For two very different designers, a sense of place reinforces the vision of the clothes
Missoni: Sleek silhouettes, slinky fabrics
A spider’s web of lights, reflected in a puddle on the raw stone floor, was in stark contrast to the sinuous summer slip dresses sent out by Angela Missoni. One was an artwork used as a backdrop in the empty factory space on the outer edges of Milan. The other had less graphic geometry and more sleek curves.
The clothes were long and lean, but flowing and flexible, clothing the body artfully, as in a silken dress where a cappuccino-coloured bodice flowed downwards into burnt umber and turquoise.
Mixtures of colour and pattern have kept Missoni fresh for all these years. But the subtlety of this season was that Angela added what she called “soft, compacted, and weightless textures” that are “shaved, perforated, raised and elaborated”.
The problem for the viewer is how to distinguish between different materials and finishings when the models race past. What should be a judgement in three dimensions comes down to two.
On the upside, nothing for Spring/Summer 2017 looked complex or difficult to wear, although teeny-tiny bikinis seemed embarrassingly small – and not so cute. But Angela has, in general, stripped away thick wools – for any season. The comfort zone that was the home of Missoni knits has been peeled away. And in this collection, the illusion of simplicity worked well.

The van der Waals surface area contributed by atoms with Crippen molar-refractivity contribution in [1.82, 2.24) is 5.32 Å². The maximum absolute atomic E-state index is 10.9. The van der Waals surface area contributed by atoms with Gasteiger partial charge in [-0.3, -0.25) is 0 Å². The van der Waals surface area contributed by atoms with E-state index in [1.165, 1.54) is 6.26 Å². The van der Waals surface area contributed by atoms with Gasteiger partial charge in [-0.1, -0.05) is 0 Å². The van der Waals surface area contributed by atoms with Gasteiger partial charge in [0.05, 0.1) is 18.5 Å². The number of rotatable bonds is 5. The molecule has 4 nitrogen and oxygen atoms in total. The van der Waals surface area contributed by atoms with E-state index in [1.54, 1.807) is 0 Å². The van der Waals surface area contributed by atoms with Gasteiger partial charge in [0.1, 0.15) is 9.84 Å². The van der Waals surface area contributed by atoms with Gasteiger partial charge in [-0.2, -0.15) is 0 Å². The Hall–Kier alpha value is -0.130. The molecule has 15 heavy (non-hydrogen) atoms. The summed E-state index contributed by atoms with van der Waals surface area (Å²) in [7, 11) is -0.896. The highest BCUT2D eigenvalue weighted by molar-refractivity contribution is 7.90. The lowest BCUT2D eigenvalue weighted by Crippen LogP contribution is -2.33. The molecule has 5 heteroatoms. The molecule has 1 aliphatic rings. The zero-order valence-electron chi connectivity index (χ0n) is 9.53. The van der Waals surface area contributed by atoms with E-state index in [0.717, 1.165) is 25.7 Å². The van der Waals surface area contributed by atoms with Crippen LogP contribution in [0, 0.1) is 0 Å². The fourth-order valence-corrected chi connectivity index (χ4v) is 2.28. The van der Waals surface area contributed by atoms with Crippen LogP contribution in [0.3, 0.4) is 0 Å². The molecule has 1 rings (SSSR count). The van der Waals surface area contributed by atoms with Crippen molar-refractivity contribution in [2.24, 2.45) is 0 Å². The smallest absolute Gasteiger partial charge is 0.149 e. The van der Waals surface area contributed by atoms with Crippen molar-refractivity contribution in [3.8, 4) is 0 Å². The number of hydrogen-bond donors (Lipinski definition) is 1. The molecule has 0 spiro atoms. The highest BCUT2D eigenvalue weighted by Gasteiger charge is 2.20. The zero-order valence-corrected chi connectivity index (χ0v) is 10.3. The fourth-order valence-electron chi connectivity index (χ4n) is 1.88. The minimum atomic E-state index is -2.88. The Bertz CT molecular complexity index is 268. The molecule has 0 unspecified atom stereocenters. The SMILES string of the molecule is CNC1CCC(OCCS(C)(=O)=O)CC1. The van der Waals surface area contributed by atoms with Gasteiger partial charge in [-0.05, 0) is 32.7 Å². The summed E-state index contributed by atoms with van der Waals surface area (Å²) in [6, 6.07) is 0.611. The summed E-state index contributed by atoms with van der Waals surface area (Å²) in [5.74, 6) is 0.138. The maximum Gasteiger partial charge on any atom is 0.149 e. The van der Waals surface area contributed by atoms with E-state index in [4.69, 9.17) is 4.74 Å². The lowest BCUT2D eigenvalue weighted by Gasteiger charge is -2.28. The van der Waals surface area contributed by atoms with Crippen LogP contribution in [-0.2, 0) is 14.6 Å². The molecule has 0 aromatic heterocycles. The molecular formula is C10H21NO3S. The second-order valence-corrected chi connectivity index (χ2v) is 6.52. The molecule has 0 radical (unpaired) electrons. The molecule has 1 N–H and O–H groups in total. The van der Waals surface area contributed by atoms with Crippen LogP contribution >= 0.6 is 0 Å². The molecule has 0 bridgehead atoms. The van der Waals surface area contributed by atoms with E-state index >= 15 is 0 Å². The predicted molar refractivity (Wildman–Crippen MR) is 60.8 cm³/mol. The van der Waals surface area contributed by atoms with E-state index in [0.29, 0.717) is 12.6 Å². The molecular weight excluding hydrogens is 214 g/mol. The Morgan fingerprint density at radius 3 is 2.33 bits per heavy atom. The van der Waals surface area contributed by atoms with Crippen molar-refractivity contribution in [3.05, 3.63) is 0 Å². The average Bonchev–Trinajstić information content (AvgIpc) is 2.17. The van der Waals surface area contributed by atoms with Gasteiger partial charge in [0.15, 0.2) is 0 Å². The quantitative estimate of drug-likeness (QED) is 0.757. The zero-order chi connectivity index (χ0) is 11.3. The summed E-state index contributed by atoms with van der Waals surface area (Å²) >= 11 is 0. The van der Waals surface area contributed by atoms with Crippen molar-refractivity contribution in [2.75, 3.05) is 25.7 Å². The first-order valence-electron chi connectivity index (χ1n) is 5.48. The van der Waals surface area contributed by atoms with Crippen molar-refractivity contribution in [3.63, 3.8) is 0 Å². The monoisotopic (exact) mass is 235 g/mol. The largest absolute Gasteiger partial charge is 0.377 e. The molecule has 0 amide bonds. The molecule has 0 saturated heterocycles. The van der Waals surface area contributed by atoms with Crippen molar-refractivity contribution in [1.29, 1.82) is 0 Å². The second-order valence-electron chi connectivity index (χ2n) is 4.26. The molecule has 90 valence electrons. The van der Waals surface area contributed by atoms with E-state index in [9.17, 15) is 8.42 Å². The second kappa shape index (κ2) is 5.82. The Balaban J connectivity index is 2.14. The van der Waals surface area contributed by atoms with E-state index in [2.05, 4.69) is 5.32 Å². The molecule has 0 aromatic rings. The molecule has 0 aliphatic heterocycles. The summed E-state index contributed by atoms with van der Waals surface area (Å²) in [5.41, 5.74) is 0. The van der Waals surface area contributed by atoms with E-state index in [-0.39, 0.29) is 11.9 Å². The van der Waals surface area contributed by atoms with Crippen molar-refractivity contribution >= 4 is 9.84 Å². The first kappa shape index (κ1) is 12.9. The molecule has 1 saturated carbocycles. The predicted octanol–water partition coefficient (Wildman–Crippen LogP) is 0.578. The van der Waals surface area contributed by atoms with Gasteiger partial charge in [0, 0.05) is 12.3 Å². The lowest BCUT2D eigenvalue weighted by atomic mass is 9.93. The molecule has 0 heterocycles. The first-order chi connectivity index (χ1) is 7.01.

Arthur Arbesser: Horses and homeland
Everything seemed to fall in place for Arthur Arbesser, a finalist in last year’s LVMH Prize for budding talent. The Italian-based designer dug into his great-grandparents’ roots in the Austro-Hungarian Empire, using their childhood school uniforms and vacation clothing in a graphic re-mix.
It was not just the use of gingham checks, fancied up with a shimmering Swarovski surface, that gave the collection a crisp, geometric feel. There was also a sense of space in the location – the newly renovated Austrian Stables (Cavallerize) within the Leonardo da Vinci National Museum of Science and Technology – where the noble, box-like architecture was originally commissioned by the Hapsburg family.
While vintage airplanes filled the courtyard, the interior was reconfigured along modern lines by Italian architect Luca Cipelletti. The models walked forcefully across the floor, following the straight lines of the Brutalist space, with its white pillars and polished stone floor. Using red, green, and white stripes (with further geometry including black and white striped mini boots), Arbesser showed sportswear with a few subtle twists on the frills and furbelows of the past.
There were some surprises, like two red spears appliquéd on a green and white shirt and shorts, or a sudden appearance of a shirt dress and suit in camouflage. But mostly the clothes were linear, functional, and dynamic. And despite his historic foray, the sense of harmony between place and space marks Arbesser as designer fit for now.